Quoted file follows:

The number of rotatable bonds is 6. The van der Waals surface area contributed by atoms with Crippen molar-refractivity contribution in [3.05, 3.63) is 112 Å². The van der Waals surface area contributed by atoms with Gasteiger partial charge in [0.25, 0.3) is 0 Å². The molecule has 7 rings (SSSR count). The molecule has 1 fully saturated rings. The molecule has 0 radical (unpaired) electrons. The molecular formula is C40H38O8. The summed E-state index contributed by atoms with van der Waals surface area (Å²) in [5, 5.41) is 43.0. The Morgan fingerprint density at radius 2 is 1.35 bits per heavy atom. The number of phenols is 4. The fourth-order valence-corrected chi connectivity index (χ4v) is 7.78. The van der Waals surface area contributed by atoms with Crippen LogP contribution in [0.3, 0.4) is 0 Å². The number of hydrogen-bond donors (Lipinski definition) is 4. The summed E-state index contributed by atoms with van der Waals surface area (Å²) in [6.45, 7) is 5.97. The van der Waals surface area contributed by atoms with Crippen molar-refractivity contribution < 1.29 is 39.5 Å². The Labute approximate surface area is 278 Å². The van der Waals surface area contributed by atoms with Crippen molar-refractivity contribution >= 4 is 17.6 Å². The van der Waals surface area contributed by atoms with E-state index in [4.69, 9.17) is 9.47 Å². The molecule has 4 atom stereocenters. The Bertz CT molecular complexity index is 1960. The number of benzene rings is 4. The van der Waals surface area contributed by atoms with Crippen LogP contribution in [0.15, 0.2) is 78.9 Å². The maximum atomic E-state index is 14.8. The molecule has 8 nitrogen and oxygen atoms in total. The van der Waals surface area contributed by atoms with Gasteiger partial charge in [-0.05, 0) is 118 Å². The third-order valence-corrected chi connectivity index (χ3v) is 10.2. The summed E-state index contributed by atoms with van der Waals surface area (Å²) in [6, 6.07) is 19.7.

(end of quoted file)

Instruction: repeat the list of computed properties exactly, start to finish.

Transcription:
The number of rotatable bonds is 6. The van der Waals surface area contributed by atoms with Crippen molar-refractivity contribution in [3.05, 3.63) is 112 Å². The van der Waals surface area contributed by atoms with Gasteiger partial charge in [0.25, 0.3) is 0 Å². The molecule has 7 rings (SSSR count). The molecule has 1 fully saturated rings. The molecule has 0 radical (unpaired) electrons. The molecular formula is C40H38O8. The summed E-state index contributed by atoms with van der Waals surface area (Å²) in [5, 5.41) is 43.0. The Morgan fingerprint density at radius 2 is 1.35 bits per heavy atom. The number of phenols is 4. The fourth-order valence-corrected chi connectivity index (χ4v) is 7.78. The van der Waals surface area contributed by atoms with Crippen LogP contribution in [0.3, 0.4) is 0 Å². The number of hydrogen-bond donors (Lipinski definition) is 4. The summed E-state index contributed by atoms with van der Waals surface area (Å²) in [6.45, 7) is 5.97. The van der Waals surface area contributed by atoms with Crippen molar-refractivity contribution < 1.29 is 39.5 Å². The Labute approximate surface area is 278 Å². The van der Waals surface area contributed by atoms with Crippen molar-refractivity contribution >= 4 is 17.6 Å². The van der Waals surface area contributed by atoms with E-state index in [4.69, 9.17) is 9.47 Å². The molecule has 4 atom stereocenters. The Bertz CT molecular complexity index is 1960. The number of benzene rings is 4. The van der Waals surface area contributed by atoms with Crippen LogP contribution in [0.15, 0.2) is 78.9 Å². The maximum atomic E-state index is 14.8. The molecule has 8 nitrogen and oxygen atoms in total. The van der Waals surface area contributed by atoms with Gasteiger partial charge in [-0.05, 0) is 118 Å². The third-order valence-corrected chi connectivity index (χ3v) is 10.2. The summed E-state index contributed by atoms with van der Waals surface area (Å²) in [6, 6.07) is 19.7.